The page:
Keywords:  NanoBRET; PARP7; TIPARP; bioluminescence resonance energy transfer (BRET); cellular biophysics; mono(ADP-ribosylation) (MARylation); nicotinamide adenine dinucleotide (NAD(+)); poly(ADP-ribose) polymerase (PARP); probe displacement; time-resolved fluorescence energy transfer (TR-FRET)
    DOI:  https://doi.org/10.1016/j.chembiol.2020.06.009
  38. J Clin Lab Anal. 2020 Jul 16. e23457
    Attia F, Fathy S, Anani M, Hassan A, Attia F, Ibrahim G, Elazab M.
      BACKGROUND: Several biomarkers of gemcitabine effectiveness have been studied in cancers, but less so in hepatocellular carcinoma (HCC), which is identified as the fifth most common cancer worldwide. Investigation of human equilibrative nucleoside transporter-1 (HENT-1) and deoxycytidine kinase (DCK), genes involved in gemcitabine uptake and metabolism, can be beneficial in the selection of potential cancer patients who could be responding to the treatment.AIM: To study HENT-1 and DCK gene expression in HCC patients with different protocols of treatment.
    METHODS: Using real-time PCR, we analyzed expression levels of HENT-1 and DCK genes from peripheral blood samples of 109 patients (20 controls & 89 HCC patients) between March 2015 and March 2017. All the 89 HCC patients received the antioxidants selenium (Se) and vitamin E (Vit.E) either alone (45 patients) or in combination with gemcitabine (24 patients) or radiofrequency ablation (RFA) (20 patients).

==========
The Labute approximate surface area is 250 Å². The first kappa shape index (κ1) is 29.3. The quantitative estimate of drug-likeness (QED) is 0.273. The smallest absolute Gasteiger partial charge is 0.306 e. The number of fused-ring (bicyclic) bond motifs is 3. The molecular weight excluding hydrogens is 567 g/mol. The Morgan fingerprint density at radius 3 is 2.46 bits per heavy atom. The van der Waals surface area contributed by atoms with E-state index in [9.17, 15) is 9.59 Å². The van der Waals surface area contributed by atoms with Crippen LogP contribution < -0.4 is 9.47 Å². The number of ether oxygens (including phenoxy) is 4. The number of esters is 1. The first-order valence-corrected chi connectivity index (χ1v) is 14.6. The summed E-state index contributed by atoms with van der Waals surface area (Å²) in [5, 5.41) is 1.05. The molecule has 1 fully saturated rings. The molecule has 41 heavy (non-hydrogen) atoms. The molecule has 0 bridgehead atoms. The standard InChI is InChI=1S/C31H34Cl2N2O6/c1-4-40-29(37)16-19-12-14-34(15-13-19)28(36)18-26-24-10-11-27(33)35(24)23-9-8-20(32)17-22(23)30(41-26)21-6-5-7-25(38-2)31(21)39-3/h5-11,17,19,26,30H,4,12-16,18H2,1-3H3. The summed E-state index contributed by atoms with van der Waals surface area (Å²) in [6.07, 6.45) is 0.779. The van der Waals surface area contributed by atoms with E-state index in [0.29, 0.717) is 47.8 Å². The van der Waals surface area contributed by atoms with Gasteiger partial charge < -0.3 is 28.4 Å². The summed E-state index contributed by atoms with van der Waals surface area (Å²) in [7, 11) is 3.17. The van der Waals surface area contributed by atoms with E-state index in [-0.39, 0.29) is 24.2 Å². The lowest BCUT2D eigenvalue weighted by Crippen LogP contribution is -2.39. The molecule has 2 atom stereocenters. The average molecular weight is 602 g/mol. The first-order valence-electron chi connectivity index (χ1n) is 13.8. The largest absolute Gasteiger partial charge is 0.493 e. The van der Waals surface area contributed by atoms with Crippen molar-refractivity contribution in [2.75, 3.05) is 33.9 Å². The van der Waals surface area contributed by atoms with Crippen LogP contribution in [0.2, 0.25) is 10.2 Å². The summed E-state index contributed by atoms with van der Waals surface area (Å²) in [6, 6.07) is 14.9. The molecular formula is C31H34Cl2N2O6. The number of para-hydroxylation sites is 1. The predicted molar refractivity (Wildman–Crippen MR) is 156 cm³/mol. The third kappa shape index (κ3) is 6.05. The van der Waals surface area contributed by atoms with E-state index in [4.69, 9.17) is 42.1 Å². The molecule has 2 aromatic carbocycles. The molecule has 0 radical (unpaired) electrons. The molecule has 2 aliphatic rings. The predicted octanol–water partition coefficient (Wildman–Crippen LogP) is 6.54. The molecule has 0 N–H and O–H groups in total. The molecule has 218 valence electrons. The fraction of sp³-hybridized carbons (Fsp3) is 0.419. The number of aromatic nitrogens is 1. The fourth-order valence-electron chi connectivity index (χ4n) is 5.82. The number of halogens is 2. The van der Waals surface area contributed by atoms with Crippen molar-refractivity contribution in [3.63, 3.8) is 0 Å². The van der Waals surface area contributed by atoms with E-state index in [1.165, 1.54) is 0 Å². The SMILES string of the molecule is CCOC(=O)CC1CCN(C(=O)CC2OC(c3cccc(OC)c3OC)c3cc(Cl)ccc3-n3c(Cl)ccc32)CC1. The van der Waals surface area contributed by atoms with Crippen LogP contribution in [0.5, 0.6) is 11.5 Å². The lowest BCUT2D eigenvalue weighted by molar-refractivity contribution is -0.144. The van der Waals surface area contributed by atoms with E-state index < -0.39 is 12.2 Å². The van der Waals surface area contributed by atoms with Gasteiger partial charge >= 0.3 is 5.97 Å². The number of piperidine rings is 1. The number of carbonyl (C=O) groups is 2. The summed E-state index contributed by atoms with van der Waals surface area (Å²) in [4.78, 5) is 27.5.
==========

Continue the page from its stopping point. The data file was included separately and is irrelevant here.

RESULTS: There was a significant increase in HENT-1 expression levels in HCC patients treated with Se and Vit.E alone as compared to controls (P ˂ .0001), while there was no significant difference between HCC patients treated with gemcitabine or RFA as compared to controls. In contrast, expression of DCK was significantly increased in all groups of HCC patients as compared to controls (P ˂ .0001).
    CONCLUSIONS: HENT-1 and DCK mRNA expressions are important markers of HCC and for GEM effect and GEM sensitivity in patients with HCC. This could be beneficial in the selection of HCC patients sensitive to gemcitabine to avoid subjecting resistant patients to unnecessary chemotherapy.
    Keywords:  deoxycytidine kinase; gemcitabine; hepatocellular carcinoma; human equilibrative nucleoside transporter-1
    DOI:  https://doi.org/10.1002/jcla.23457